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If you’re getting ready to purchase a new home, exploring your options for homeowners insurance is important. Even though home insurance is not a legal requirement, it goes a long way toward protecting your finances against potential risks to your property, like damage, theft and liability claims. However, getting approved for traditional home insurance can be challenging if you have a history of claims or live in a high-risk hurricane area, for example. If you get denied for a standard policy, applying for a FAIR Plan might be the best solution.

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FAIR Plan insurance explained

A FAIR Plan, which stands for Fair Access to Insurance Requirements, is a program that allows high-risk individuals to purchase home insurance. People who get insurance through a FAIR Plan are typically not eligible for coverage through the voluntary market because their home is located in a high-risk area or they have other red-flags that concern insurers.

FAIR Plans are state-run programs that are subsidized by taxpayers and private insurance companies. A FAIR Plan is slightly different from typical home insurance because it is a shared market plan. Rather than getting coverage from a single insurance company, several insurance companies cover your property in a FAIR Plan, limiting the amount of risk that one company assumes. If you have to file a claim, every participating company pays for a portion of your loss.

When it comes to the actual coverage, homeowners insurance through a FAIR Plan is pretty limited. Most plans only include dwelling and personal property coverage on a named perils basis. You most likely cannot get liability, medical payments or loss of use coverage through a FAIR Plan.

It is important to note that FAIR insurance is only used as a last resort option. You cannot apply for home insurance through your state’s FAIR Plan as your first option because you will have to prove that you have been denied home insurance from several private companies.

High-risk homes and FAIR Plans

FAIR Plans specifically cover high-risk homes and high-risk homeowners. However, the criteria for what is considered a high-risk home is very specific. Here are some of the characteristics of a high-risk home that would qualify you for FAIR Plan insurance:

  • You live in an area with a high risk of severe weather, like tornadoes, hurricanes or earthquakes.
  • You live in a neighborhood with a high rate of crime, vandalism or theft. This is typically more common in urban areas.
  • Your home is very old and has outdated systems that make your home risky to insure, like old plumbing or electrical wiring.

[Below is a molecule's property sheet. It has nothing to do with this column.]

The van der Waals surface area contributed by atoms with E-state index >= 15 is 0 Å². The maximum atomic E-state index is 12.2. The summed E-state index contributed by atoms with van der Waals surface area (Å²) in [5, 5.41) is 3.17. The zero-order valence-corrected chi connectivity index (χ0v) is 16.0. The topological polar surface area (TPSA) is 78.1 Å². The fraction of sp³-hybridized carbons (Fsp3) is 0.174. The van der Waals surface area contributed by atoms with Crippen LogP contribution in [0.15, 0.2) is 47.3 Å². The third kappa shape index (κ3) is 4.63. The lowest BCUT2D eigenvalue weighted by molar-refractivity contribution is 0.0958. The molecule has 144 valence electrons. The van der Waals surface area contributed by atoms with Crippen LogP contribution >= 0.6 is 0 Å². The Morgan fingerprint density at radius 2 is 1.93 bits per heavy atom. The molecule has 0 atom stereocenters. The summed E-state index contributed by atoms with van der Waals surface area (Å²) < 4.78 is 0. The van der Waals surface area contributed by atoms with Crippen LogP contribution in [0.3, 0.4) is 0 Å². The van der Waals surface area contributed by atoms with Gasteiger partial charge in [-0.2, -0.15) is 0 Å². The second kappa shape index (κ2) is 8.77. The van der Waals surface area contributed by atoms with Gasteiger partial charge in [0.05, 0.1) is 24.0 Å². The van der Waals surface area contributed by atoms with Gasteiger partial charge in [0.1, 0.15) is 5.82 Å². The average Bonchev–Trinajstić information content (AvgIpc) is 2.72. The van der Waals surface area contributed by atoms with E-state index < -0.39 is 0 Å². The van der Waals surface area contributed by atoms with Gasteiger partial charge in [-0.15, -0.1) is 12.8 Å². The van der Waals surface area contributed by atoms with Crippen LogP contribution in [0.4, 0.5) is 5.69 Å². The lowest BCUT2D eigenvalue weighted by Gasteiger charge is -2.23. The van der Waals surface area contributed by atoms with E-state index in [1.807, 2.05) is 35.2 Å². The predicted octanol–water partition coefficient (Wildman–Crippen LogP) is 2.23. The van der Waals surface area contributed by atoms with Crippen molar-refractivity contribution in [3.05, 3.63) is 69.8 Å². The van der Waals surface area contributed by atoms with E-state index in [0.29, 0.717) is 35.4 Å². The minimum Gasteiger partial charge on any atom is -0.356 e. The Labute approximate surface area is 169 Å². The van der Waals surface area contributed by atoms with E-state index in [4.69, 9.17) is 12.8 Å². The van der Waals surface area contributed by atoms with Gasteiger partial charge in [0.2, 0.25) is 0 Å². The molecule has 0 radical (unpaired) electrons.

FAIR Plans also serve homeowners with a lengthy claims history. If you’ve filed more than a few insurance claims, especially major ones, it’s a red flag for insurance companies. When you apply for a new policy, the insurance company can review your CLUE report, which includes a record of every insurance claim you’ve ever filed. A spotty claims record can make it difficult to get preferred coverage, so you might have to resort to a FAIR Plan if you fall into this category.

Although you can find private insurance companies willing to insure high-risk homes, it’s becoming more difficult in some states. For example, a number of home insurance companies in Florida are shutting down and canceling policies due to the uptick in natural disasters, expensive claim payouts and fraudulent claims. Therefore, more Florida homeowners may need to consider a FAIR plan due to the difficulty in finding standard coverage.

How to get FAIR Plan homeowners insurance

The process of getting FAIR insurance is different in every state, but is usually straightforward.

  1. Call your state’s department of insurance to inquire about a FAIR Plan. Explain your situation to find out if you qualify for coverage.
  2. If you do qualify, you will get assigned to an agent with whom you have to file an application, along with additional details about yourself and your property. Along with your application, you might also have to provide proof of denied coverage from one or more private providers.
  3. Once you submit the application, you will wait for approval. After you are approved, you will work with the agent to set your coverage limits, choose endorsements (if they are offered) and get a price quote.

Keep in mind that some states require FAIR homeowners insurance customers to apply for private home insurance once per year. If approved, you will no longer be eligible for the FAIR Plan insurance.

States that offer FAIR Plan insurance

Not every state offers a FAIR Plan, but many do, especially states with a high rate of severe weather. Currently, 32 states and Washington D.C. offer a FAIR Plan to high-risk homeowners.

  • Alabama
  • California
  • Connecticut
  • Delaware
  • Florida
  • Georgia
  • Hawaii
  • Illinois
  • Indiana
  • Iowa
  • Kansas
  • Kentucky
  • Louisiana
  • Maryland
  • Massachusetts
  • Michigan
  • Minnesota
  • Mississippi
  • Missouri
  • New Jersey
  • New Mexico
  • New York
  • Ohio
  • Oregon
  • Pennsylvania
  • Rhode Island
  • South Carolina
  • Texas
  • Virginia
  • Washington
  • Washington D.C.
  • West Virginia
  • Wisconsin

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